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Is broken glass recyclable?

September 16, 2019

Is broken glass recyclable or can you throw it away? You might think that since glass jars and containers are recyclable, broken glass must be too. If that’s the case, you’re wrong.

Unfortunately, broken glass is generally NOT recyclable – check your municipality’s specific rules and requirements as it may differ – , for a number of reasons. Let’s start by looking at types of glass and discover why they need to be kept out of the blue bin.

Not all glass is the same. For example, window glass, mirrors and light bulbs contain chemicals that make them unsuitable for reuse at your recycling plant. Broken window and mirror glass can still be re-purposed, however, so do a bit of research before you chuck them in the trash. Look for local industrial manufacturers that accept broken glass – some facilities convert it into building materials, fiberglass and asphalt.


Note that depending on the type, lightbulbs may require special treatment. Incandescent and halogen lights usually go into the trash. Compact florescent bulbs contain materials that need to be processed differently, and they are included in your local Household Hazard Waste (HHW) program. They must be taken to a local HHW drop-off facility or saved for a recycling event.

Wine and drinking glasses

Broken wine or drinking glasses present a different problem altogether. Drinking glasses have a different chemical composition and melting point compared to container glass. Mixing the two together can cause abnormalities and fracture points in newly recycled glass, making it hazardous and unreliable. Broken wine and drinking glasses should always be wrapped and thrown in the trash. Of course, if your drinking glasses are unbroken and reusable, re-purpose or donate them.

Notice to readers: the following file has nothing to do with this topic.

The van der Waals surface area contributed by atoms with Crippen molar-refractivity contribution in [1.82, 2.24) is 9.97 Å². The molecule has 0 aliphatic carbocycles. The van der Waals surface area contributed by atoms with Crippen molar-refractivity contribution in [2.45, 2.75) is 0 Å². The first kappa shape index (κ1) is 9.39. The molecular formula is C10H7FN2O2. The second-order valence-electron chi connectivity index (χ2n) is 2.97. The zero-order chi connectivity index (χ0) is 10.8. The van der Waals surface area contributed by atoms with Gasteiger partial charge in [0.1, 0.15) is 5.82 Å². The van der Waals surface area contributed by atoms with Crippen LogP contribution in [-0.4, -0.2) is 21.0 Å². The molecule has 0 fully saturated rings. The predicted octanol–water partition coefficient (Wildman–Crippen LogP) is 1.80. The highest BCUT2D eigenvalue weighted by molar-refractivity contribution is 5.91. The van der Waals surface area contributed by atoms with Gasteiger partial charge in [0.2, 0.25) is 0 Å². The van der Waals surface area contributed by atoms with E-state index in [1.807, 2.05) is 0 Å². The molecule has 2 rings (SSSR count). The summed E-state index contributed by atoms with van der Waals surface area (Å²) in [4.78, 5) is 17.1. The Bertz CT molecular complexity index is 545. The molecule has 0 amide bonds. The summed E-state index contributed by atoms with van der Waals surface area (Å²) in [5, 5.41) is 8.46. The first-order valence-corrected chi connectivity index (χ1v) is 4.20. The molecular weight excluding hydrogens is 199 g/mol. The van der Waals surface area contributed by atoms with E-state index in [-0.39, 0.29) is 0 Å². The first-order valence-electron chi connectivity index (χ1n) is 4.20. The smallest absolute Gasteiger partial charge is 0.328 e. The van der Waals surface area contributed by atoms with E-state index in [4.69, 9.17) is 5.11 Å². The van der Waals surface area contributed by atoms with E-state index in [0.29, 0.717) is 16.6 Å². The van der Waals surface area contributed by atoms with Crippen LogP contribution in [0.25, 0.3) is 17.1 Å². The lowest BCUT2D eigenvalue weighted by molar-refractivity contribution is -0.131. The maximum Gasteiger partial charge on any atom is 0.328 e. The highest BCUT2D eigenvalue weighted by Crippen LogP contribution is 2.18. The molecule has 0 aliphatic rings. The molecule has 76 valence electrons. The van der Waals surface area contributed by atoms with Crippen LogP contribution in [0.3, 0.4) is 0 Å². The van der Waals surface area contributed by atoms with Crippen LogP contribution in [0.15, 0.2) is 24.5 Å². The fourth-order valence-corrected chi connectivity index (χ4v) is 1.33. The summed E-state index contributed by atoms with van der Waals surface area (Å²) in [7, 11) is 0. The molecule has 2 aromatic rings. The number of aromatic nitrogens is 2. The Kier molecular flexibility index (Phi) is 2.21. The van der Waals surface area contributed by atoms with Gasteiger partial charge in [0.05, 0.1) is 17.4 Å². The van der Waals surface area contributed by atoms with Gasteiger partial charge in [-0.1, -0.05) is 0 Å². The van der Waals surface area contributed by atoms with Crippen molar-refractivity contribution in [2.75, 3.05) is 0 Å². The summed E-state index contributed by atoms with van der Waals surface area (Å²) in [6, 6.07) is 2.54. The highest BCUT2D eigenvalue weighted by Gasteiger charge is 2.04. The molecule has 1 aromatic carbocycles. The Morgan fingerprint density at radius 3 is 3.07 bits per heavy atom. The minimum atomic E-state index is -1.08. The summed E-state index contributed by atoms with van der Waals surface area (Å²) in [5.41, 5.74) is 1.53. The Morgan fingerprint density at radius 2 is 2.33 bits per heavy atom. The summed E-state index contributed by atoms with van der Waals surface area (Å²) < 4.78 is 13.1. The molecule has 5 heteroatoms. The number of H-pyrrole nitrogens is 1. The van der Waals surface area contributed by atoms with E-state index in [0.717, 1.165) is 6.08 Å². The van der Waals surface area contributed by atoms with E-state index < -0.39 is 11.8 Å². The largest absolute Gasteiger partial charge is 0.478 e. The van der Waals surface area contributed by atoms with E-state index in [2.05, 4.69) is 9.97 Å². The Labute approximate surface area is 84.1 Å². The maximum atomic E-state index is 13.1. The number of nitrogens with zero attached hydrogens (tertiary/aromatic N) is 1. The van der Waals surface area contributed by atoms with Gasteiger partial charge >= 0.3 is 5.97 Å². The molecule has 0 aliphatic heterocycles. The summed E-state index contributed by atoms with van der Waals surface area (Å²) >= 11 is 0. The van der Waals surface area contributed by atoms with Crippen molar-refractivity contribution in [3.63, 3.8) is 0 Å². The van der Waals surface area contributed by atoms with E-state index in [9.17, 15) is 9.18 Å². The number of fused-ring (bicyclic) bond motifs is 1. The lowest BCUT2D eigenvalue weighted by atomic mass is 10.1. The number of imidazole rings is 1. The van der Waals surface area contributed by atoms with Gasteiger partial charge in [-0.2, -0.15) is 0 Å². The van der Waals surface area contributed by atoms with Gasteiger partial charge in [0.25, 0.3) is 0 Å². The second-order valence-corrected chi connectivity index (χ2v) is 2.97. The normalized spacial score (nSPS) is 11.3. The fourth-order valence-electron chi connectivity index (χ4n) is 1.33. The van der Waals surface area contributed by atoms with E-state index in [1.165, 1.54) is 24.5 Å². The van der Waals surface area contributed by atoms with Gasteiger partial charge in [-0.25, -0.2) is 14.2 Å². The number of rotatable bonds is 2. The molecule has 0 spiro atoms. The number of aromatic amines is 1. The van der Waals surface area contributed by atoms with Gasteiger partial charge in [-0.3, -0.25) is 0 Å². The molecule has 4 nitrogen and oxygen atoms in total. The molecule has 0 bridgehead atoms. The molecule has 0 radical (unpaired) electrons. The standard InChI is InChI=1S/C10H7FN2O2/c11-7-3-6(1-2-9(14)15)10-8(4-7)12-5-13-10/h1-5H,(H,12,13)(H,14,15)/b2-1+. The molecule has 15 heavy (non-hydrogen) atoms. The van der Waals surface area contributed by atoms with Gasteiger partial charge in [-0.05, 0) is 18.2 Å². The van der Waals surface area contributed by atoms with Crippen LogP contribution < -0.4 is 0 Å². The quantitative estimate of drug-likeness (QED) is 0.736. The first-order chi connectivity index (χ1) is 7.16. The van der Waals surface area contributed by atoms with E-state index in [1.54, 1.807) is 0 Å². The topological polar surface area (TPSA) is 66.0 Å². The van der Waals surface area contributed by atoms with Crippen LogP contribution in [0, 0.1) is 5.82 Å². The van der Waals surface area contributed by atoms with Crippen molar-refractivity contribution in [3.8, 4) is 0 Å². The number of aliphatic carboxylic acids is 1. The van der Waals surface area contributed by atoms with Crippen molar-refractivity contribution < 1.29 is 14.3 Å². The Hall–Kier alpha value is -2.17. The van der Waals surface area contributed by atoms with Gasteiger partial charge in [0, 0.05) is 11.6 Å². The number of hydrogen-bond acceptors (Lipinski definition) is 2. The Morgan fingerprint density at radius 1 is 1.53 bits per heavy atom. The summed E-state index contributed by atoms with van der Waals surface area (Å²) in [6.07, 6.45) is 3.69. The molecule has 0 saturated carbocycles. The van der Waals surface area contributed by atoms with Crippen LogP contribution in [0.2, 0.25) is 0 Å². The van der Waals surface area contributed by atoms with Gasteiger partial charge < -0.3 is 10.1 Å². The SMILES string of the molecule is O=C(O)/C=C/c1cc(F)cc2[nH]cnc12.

If you can’t find an industrial depot and you put your garbage out in plastic bags, wrap your non-HHW glass carefully in paper and place it in the garbage.  Make sure it is wrapped securely enough to keep pieces from fall out, and use tape or string to keep the paper in place if necessary. The idea is to prevent handlers or passers-by from getting hurt. If you leave your garbage out in a cart or can, place the loose pieces fully within the bin and make sure they can’t fall out.

Other types of broken glass

And what about that broken container glass? It presents a potential hazard for you and for waste handlers, so dispose of it in the garbage too. As with unconventional glass, wrap the fragments in paper and seal them tight if you use plastic bags.

The bottom line is that recycling companies do not accept broken container glass.  It presents a potential hazard to handlers, and recycling facilities are often not equipped to remove tiny pieces of broken glass from other recyclables. Broken glass also presents a major safety concern for the workers sorting the material.

Note: Other alternatives include contacting your local bottle-bank and inquiring if they accept broken bottles. Or reuse the fragments in a creative craft project.

At the end of the day, make sure to check with your local program to see how they’d like you to handle broken glass. While many do not accept it, there are some exceptions. If you want to know what’s what and your city is currently a part of our network, feel free to download our app.

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